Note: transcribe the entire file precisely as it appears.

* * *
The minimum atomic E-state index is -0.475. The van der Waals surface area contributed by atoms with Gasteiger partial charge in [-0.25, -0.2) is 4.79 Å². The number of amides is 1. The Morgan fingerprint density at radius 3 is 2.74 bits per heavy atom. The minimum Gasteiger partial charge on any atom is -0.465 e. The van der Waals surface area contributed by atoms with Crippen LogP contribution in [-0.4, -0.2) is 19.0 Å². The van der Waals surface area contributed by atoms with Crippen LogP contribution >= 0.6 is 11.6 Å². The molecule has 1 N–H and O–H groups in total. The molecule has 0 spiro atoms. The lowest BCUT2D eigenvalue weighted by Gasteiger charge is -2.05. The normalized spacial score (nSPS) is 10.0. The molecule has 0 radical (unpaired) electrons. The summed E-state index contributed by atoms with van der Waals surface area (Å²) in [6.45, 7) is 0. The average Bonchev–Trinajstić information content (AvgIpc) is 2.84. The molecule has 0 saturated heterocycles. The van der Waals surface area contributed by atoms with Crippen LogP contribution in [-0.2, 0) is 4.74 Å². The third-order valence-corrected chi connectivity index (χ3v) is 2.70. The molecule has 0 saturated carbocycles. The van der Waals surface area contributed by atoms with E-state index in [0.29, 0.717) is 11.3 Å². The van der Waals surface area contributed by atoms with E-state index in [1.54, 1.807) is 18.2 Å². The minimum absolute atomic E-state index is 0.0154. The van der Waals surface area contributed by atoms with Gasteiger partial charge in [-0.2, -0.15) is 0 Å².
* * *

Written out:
The minimum atomic E-state index is -0.475. The van der Waals surface area contributed by atoms with Gasteiger partial charge in [-0.25, -0.2) is 4.79 Å². The number of amides is 1. The Morgan fingerprint density at radius 3 is 2.74 bits per heavy atom. The minimum Gasteiger partial charge on any atom is -0.465 e. The van der Waals surface area contributed by atoms with Crippen LogP contribution in [-0.4, -0.2) is 19.0 Å². The van der Waals surface area contributed by atoms with Crippen LogP contribution >= 0.6 is 11.6 Å². The molecule has 1 N–H and O–H groups in total. The molecule has 0 spiro atoms. The lowest BCUT2D eigenvalue weighted by Gasteiger charge is -2.05. The normalized spacial score (nSPS) is 10.0. The molecule has 0 radical (unpaired) electrons. The summed E-state index contributed by atoms with van der Waals surface area (Å²) in [6.45, 7) is 0. The average Bonchev–Trinajstić information content (AvgIpc) is 2.84. The molecule has 0 saturated heterocycles. The van der Waals surface area contributed by atoms with Crippen LogP contribution in [-0.2, 0) is 4.74 Å². The third-order valence-corrected chi connectivity index (χ3v) is 2.70. The molecule has 0 saturated carbocycles. The van der Waals surface area contributed by atoms with E-state index in [0.29, 0.717) is 11.3 Å². The van der Waals surface area contributed by atoms with E-state index in [1.54, 1.807) is 18.2 Å². The minimum absolute atomic E-state index is 0.0154. The van der Waals surface area contributed by atoms with Gasteiger partial charge in [-0.2, -0.15) is 0 Å².